Unintended Consequences in Syria

The most significant development in the Syrian conflict is neither chemical weapons disarmament nor international posturing over the Geneva II process, but US engagement with the newly-formed Jabha al-Islamiyya, or Islamic Front—a coalition of Islamist nationalist militia. After two and a half years of hand-wringing, meandering, and denial, US strategy in Syria finally began to reflect reality and a sad but compelling logic.

Looking back to the early days of the 2011 uprising—to the palpable joy and optimism of protestors who expected Bashar al-Assad to step down without much resistance—it is difficult to imagine the peaceful protest movement would be overshadowed, then extinguished, by the twin evils of the regime and transnational jihadists. Today, Syrian civilian activists are being driven out of the country by relentless violence by the regime and religious fanatics. There are few peaceful protests in Syria these days.

The rise of jihadist rebels appears to vindicate earlier US anxiety about and opposition to arming the rebellion, but this is a disingenuous argument. There was nothing inevitable about the religious radicalization of the uprising. It was certainly not preordained that non-Islamist rebels of the Free Syrian Army (FSA) would fare poorly in combat and be marginalized and eventually attacked by better-armed and funded jihadists. This eventuality resulted from abandoning the FSA to the tender mercies of the regime and religious radicals who openly reject the Syrian nationalist cause.

The empowerment of fanatics gave rise to a new argument in US policy circles and the media against helping the rebels: While it may have been a mistake to abandon the Free Syria Army, so the argument goes, it would surely be wrong to provide arms now given the rebellion’s radicalization. The war in Syria is now allegedly a war between the regime and jihadists—indeed, for proponents of this argument, a regime victory may even be preferable. Through intellectual acrobatics and feigned regret, those partly responsible for Syria’s nightmare can claim to be redeemed.

Reality in Syria, however, has stubbornly failed to conform with such self-serving arguments. Saudi Arabia, Qatar and other regional players opposed to Assad and Iran have filled the vacuum left by an absent United States. Their efforts, interests, ideology, and willingness to deal with Syria as it is and not as they wish it were have facilitated the emergence of a broad coalition of Islamist nationalist rebel groups, under the umbrella of Islamic Front. It is the Islamic Front that United States has now engaged, in an effort to build support for the Geneva II peace negotiations.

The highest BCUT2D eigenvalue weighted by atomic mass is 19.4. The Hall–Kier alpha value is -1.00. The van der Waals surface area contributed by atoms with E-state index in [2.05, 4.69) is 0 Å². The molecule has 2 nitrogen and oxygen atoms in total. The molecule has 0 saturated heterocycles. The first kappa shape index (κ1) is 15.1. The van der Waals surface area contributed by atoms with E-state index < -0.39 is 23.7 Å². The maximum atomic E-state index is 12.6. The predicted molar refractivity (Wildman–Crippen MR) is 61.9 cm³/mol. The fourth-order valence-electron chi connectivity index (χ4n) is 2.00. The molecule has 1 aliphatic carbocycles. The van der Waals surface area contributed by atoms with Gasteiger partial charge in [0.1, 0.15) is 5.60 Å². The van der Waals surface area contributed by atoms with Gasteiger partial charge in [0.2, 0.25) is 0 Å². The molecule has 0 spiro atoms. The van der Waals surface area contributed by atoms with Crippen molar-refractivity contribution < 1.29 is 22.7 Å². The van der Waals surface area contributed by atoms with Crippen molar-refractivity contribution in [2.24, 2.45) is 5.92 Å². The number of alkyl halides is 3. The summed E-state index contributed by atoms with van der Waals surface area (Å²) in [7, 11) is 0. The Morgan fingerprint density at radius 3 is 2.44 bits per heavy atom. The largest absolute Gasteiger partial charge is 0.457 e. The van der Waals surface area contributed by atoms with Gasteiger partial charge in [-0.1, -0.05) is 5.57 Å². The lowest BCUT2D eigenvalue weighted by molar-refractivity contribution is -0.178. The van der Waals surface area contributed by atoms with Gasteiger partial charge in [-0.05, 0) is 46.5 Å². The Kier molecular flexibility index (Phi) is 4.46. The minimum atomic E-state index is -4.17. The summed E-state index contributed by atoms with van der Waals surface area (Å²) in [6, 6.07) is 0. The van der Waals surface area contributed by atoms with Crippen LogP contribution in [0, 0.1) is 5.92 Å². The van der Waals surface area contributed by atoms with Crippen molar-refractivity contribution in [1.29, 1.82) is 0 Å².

Gradually and very grudgingly, the Obama administration is accepting that this increasingly capable rebel coalition, falling between secular nationalists and transnational takfiri jihadists on the ideological spectrum, is emerging as the rebellion’s most important actor (or set of actors). This reveals a deeper and long overdue realization in US thinking about Syria: that contrary to the odd US insistence that arming the rebellion would ‘militarize’ the situation and make a settlement less likely, it is precisely the most well-armed and military capable fighting forces who will decide whether and how the war in Syria ends.

The Islamic Front is also the rebel group best placed to contain and eventually destroy the takfiri Islamic State of Iraq and Sham (ISIS), whose sociopathic violence and cruelty is matched only by that of the regime and its shabiha. The US obsession with the ISIS threat is not misplaced—certainly not in the eyes of its Syrian victims—but, largely due to the US abandonment of the FSA, destroying ISIS will now require the cooperation of rebel groups whose Islamist agenda is unpalatable to the United States.

The decline of the FSA, rise of ISIS, and increasing relevance of the Islamic Front shows how US paralysis, due to its fear of unintended consequences, led to precisely those consequences it feared most. It is not too late to save Syria from the worst possible outcomes—victory for either the regime or the takfiri jihadists—but it will require engaging with the issues on terms far less favorable and desirable to the United States.

Faysal Itani is a fellow with the Atlantic Council’s Rafik Hariri Center for the Middle East.

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Image: Free Syrian Army rebels fighting against Assad militias on the outskirts of the northwestern city of Maraat al-Numan. (Photo: FreedomHouse/Flickr)